Buying a car from a car dealership can be daunting because, as a car buyer, you’ll always wonder if you got the best price possible, and in some cases, you might even wonder if you got the right car. But what’s more worrisome is that some dealers will even try to pull off an outrageous scam at the end of the sale, but it mainly happens due to the buyer’s carelessness.
What is the scam?
You’re probably familiar with the old “bait and switch” that some dealers try to pull off. It usually happens before you even set foot in the door, in that they’ll bait you by advertising a car at a really low price to get you to come in, then tell you that the car is sold and try to sell you on another one. That car is usually more equipped and more expensive. But have you ever thought of the dealer trying to scam you after the deal is done?
The scam we’re referring to is when the dealer, more specifically the finance manager, “switches the paperwork” on you. This usually refers to when the dealer prints up the contract with all of the fine details of the deal (the price of the car, the value of the trade-in, taxes, fees, down payment amount, etc.) but maybe adds a little money to one of the amounts, only to have you sign everything without even knowing it. This “mistake” can easily lead to an extra couple of hundred dollars going to the dealer and if you ever do end up catching it, then they can just say, “Oops, it was a mistake. Sorry!”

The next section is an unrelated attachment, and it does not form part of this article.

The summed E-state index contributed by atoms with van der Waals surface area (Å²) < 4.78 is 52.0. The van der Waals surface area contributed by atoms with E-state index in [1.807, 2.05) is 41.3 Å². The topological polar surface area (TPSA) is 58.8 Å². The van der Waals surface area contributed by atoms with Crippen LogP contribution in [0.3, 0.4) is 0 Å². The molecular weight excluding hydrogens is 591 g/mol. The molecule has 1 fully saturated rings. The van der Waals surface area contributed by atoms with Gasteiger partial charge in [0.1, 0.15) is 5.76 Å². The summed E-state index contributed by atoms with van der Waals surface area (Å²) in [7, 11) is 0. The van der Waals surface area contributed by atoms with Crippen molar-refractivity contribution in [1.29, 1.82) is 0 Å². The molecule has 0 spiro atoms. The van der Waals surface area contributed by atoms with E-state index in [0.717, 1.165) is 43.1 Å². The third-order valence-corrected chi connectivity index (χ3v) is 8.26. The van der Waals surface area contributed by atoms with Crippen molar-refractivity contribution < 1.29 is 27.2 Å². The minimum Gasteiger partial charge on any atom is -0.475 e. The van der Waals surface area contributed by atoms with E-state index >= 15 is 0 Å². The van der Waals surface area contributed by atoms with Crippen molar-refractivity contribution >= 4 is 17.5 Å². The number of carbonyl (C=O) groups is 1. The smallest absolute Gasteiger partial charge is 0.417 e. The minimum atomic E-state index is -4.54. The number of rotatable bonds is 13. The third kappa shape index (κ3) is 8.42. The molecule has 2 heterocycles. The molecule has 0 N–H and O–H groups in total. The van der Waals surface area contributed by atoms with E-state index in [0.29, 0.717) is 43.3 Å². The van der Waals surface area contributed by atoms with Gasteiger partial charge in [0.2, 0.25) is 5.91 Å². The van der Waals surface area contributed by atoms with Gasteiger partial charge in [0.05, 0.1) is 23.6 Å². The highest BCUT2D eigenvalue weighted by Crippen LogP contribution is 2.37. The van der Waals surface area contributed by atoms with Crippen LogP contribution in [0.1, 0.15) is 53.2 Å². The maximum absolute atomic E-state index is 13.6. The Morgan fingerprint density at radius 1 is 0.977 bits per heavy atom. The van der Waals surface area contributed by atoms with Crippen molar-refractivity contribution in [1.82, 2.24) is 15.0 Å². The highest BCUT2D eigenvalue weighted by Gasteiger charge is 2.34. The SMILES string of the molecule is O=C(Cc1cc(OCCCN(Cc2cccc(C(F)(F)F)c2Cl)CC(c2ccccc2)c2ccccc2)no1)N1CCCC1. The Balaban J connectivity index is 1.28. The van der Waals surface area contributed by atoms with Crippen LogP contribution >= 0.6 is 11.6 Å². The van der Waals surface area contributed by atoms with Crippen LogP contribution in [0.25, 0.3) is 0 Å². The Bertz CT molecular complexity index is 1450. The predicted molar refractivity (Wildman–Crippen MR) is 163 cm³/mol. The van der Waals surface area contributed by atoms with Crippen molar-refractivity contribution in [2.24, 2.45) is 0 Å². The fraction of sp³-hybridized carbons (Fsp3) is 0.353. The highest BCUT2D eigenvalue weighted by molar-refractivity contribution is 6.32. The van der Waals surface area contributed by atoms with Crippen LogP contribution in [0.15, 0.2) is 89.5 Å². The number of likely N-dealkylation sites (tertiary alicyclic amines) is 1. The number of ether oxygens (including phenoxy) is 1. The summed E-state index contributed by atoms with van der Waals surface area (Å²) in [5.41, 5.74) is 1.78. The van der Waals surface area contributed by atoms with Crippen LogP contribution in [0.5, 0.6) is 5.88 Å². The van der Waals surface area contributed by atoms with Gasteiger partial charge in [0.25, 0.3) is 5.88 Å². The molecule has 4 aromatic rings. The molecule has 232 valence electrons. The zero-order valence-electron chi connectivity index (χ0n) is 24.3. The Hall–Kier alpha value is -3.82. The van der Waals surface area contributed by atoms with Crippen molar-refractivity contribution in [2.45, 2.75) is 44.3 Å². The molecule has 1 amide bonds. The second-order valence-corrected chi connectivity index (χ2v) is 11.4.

How does the dealer miscalculate the numbers?
It’s not so much that the dealer miscalculates anything, in fact, all of the numbers should be agreed upon by both parties even before you step foot in the finance manager’s office to sign the contract. However, some dealers out there have the audacity to slightly change some of the numbers when printing the final contract in order to pull the wool over your eyes.
It doesn’t happen all the time, and it’s usually a pretty rare occurrence, as shady dealers that would pull off a scam like this would normally target elderly customers, those with bad credit or anyone they feel would more susceptible to not reading the contract in full.
Remember to read the contract that you sign!
If you want to ensure that you’re not one of the customers that end up falling for such an outrageous scam, then we recommend always reading over the contract when you buy a car. While you don’t technically need to read the whole thing, the line for line, it’s important to at least revisit all of the numbers and anything else that the dealer types into the contract. Just remember that shady dealers are looking for any customers that are careless, so the more diligent you are, the better off you’ll be after the sale is complete.